When Gov. Tom Corbett ran for office three years ago, Norm Sunday voted for him.
“I thought he had good business sense,” Sunday said.
At least he felt that way until Corbett pitched a plan on Wednesday that the Bargain Beer ’n Pop owner says would kill his business.
“His plan sucks,” Sunday said.
Down the road, Robert Kring, 22, stood outside a Sheetz on Haynes Street in Johnstown’s Kernville neighborhood, imagining the day he could pick up a six-pack alongside a sub and chips.
“Heck yeah,” Kring said. “I’d support that.”
Both sentiments were echoed across the state on Thursday in reaction to Corbett’s plan to privatize the state store system, change liquor license costs and auction many of the permits to convenience stores, big-box chains and other retailers.
It’s a move Corbett calls long overdue. It would pull Pennsylvania out of a liquor business monopoly it has held since Prohibition was repealed in 1933. At the same time it would funnel proceeds from liquor license auctions to education, he said Wednesday.
But opponents, led by unions, are slamming the move. Critics say the proposal would cost thousands of state workers their jobs and potentially shutter many current retailers who could not afford to battle head-to-head for licenses against large distributors or chains such as Wal-Mart, Giant Eagle and Target.
“Most distributors like mine, we couldn’t afford to compete,” Sunday said, pointing to a folded newspaper article on his counter that outlined the plan.
“There’s more than 13,000 distributors like me across the state,” he added.
“If we’re supposed to pay $150,000 for a distributor’s license, it’d close us all down.”
Mike Crossey, the Pennsylvania State Education Association’s president, said, “Linking liquor store privatization to school funding is just another way of holding students hostage to the governor’s political agenda.” Crossey is a Dormont area special education teacher for Keystone Oaks schools.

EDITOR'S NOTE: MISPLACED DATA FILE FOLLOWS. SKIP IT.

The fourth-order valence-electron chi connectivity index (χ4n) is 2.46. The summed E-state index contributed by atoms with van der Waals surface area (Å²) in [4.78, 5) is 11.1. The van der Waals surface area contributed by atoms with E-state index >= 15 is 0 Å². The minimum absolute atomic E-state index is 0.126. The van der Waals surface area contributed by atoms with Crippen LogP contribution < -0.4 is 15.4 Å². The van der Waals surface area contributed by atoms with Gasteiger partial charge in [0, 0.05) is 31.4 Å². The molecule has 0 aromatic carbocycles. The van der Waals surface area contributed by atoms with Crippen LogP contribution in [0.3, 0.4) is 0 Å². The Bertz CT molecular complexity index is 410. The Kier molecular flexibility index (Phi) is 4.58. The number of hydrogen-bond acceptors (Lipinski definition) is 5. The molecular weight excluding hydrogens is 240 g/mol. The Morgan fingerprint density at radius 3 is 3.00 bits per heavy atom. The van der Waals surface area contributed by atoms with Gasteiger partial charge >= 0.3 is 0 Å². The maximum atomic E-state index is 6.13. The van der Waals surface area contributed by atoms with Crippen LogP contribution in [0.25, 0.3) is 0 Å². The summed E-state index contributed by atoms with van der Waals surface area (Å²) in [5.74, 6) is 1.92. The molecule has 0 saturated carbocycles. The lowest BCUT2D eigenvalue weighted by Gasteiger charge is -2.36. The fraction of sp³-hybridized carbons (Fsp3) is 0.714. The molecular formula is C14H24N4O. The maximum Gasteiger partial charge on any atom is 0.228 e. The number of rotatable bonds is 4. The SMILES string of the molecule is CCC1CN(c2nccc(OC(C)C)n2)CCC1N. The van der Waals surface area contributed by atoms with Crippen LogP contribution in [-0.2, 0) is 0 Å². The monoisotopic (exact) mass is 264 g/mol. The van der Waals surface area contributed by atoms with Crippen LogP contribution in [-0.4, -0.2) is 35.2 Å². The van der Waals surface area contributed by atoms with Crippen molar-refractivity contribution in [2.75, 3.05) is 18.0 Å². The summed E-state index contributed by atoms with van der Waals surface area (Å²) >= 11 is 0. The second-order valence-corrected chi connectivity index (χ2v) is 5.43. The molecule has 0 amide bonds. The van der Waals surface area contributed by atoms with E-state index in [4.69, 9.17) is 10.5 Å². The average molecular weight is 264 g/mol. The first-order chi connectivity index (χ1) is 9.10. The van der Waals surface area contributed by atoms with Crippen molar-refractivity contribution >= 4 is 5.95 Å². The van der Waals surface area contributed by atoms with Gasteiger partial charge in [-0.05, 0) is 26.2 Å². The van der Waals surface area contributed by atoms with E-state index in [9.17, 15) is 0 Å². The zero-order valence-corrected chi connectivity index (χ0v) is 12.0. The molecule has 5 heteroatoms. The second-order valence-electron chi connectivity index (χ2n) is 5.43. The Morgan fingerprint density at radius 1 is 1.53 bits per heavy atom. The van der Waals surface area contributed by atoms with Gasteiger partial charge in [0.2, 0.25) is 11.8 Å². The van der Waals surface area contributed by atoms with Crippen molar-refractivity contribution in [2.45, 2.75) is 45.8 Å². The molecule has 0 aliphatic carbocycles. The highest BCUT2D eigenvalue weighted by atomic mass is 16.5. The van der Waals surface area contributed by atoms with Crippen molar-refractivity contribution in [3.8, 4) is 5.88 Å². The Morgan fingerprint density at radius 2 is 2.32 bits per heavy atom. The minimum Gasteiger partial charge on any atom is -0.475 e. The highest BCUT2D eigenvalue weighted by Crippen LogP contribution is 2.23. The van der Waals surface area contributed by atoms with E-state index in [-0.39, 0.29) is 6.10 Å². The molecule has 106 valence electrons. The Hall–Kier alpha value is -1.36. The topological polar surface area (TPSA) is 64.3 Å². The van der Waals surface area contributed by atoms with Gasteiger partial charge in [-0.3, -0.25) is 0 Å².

He called Corbett’s plan “a scheme” with education funding as bait.
But Corbett said this week he’s simply trying to change a broken state liquor system – and in the process create a $1 billion fund for the state’s school systems.
Corbett’s administration estimates that $1 billion would include $575 million from the wholesale license process,
$224 million from the wine and spirits retail auction, $107 million from new wine/beer licenses and $112.5 milion from enhanced beer distributor licenses that would also allow holders to sell spirits.
Pennsylvania and Utah are the only states left in the nation using the state store system.
“It’d sure be nice to be able to grab a six-pack down the street on a Sunday when you’re heading home to watch the football game,” said Akeem Little, 28, of Johnstown. “A lot more convenient.”
The National Federation of Independent Business applauded Corbett’s plan.
“We need to replace this bureaucratic and antiquated system with a more efficient and convenient private-sector model that meets the demands of modern society,” the group said.
The governor’s move also comes at a time when the PLCB has been under fire.
The board has been criticized for how it’s handled the marketing of a series of in-house TableLeaf wines. The effort has been criticized as secretive.
And that was just one in a series of moves that put scrutiny on board CEO Joe Sconti, who announced this month he is stepping down from his $156,000-a-year job.
It might all seem a bit familiar. Thirty years ago, Gov. Dick Thornburgh made a hard push to privatize liquor stores while a then-PLCB chairman was also under fire.
“It’s a question of controlled monopoly versus free enterprise,” Thornburgh told The Tribune-Democrat in February 1984. “It’s time for a 20th century whiskey rebellion in Pennsylvania to put an end to this bloated bureaucracy.”
Thornburgh’s term as governor and the 20th century both ended without that happening.
And some leaders on both sides of the aisle in Harrisburg questioned whether Corbett’s plan, as proposed, has a better chance now.
“If it’s a discussion about the state stores, let’s have it,” state Rep. Carl W. Metzgar, R-Somerset, said from his office. “But why muddy it up with all of these other issues – education and bringing in distributors.”
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